Grinch Christmas cards

September 16, 2016


6. Place the hearts in an


Rewards of handwritten notesYesterday I walked out to our mailbox and found not one Christmas card. I know it's not that our family has suddenly become unpopular - at least not judging from our email boxes, or our Facebook friends. It's that real old-fashioned cards with handwritten notes are a ghost of the Christmas past. And maybe that's what it takes before all the Whos in Whoville come to their senses.

Only when something becomes obsolete, it seems, can we begin to truly appreciate it - think of candles, or wooden boats, or homemade bread. Today it's handwritten notes, including holiday cards, that are now archaic. But it's time to bring these notes back lovingly into our lives. Your own handwritten notes, sealed inside hand-addressed envelopes, have the power to impress, or to caress, in a way no other form of communication can.

I interviewed all the Whos, including little Cindy Lou Who, and they suggested these six tips.

Tip No. 1: Don't fret about your handwriting. Really. It's fine.

Okay, we may get testy letters from the National Handwriting Association (neatly written, of course), but here it goes: Just write like nobody's watching. Don't worry about not forming your Qs correctly or that a forensic handwriting expert might report you to Homeland Security. (Even President Kennedy had atrocious handwriting.)

You don't even have to actually write: printing is just fine. (It's all I do and people tell me they like my handwriting.) Beautiful cursive handwriting, which some people still have, is a lovely thing. But it's kind of like the ability to make your own flaky pie crusts or saw fine dovetail joints in your woodshop - nice, but not necessary.

That said, you might try slowing down a bit when writing with your pen and see if you like the result. Type fast, text fast, but when writing by hand to friends or lovers, slow down. Relish the pensive pause.

Tip No. 2: Keep it short - for your sake and theirs.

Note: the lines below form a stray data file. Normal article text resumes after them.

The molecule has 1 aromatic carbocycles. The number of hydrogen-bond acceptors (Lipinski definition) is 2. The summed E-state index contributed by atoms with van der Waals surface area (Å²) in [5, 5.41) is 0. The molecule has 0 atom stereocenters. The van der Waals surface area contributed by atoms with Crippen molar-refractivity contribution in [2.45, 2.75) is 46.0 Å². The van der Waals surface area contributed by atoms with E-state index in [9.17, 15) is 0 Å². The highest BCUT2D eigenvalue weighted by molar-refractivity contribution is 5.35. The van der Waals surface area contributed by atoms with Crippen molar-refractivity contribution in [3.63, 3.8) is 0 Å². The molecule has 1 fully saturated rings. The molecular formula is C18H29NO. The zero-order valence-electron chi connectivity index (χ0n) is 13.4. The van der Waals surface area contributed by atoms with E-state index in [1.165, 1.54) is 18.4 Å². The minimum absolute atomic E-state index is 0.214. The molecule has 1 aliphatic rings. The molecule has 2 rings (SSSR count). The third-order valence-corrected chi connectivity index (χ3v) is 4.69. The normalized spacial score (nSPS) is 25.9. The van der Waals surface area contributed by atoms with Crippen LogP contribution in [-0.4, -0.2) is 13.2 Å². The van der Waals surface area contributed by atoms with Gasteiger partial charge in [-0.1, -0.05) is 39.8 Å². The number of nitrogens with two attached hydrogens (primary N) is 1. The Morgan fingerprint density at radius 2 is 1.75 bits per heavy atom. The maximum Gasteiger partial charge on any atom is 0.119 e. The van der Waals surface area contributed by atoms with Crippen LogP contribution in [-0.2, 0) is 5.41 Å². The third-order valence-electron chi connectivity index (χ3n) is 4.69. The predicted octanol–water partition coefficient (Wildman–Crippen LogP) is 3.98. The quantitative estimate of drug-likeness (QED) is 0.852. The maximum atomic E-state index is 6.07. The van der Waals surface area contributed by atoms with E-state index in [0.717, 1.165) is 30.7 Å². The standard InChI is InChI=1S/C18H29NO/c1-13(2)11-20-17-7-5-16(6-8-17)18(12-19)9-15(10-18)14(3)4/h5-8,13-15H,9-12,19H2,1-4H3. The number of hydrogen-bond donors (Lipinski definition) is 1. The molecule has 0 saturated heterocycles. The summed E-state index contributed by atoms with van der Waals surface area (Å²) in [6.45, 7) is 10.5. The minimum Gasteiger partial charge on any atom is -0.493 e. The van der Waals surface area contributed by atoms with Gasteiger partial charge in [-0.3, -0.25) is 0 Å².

Just a few lines can make someone's day. Think of text messaging and Twitter, and how much you can convey in a few words and symbols. To free your mind further, here's a bonus fact from the dusty pages of writing etiquette: it's bad form to write on the back of a card - use just the front.

Tip No. 3: Don't worry about having nice stationery and a good pen. (I can't believe I'm saying this.)

We sell lots of nice pens and cards at Levenger, and if you like using fine pens, I like you already. It does add to the pleasure (see tip #5). But the bald truth is: you don't need fancy stuff. Don't let a lack of pleasing pens and decent stationery be any barrier to writing. Use whatever's handy.

Tip No. 4: Use relaxed, conversational language-write as you speak.

Unless you're applying for a job as copy editor, take some chances with sentence construction. You won't be graded. Write like you speak (not "as you speak").

Tip No. 5: Make it a habit by making it a ritual.

One of the nice things about coffee is the ritual of it-the stirring, the sipping, the cradling of mug in hand. Writing by hand can be much the same. And here is where having a favorite pen and stationery at the ready can help invite you to a task you want to do.

I know some people who set aside a few minutes each afternoon to turn from their screens and take up pen and stationery to write a few notes to customers, friends, or colleagues. We humans love rituals, and this is one that's rewarding for everyone involved.

Source: www.huffingtonpost.com

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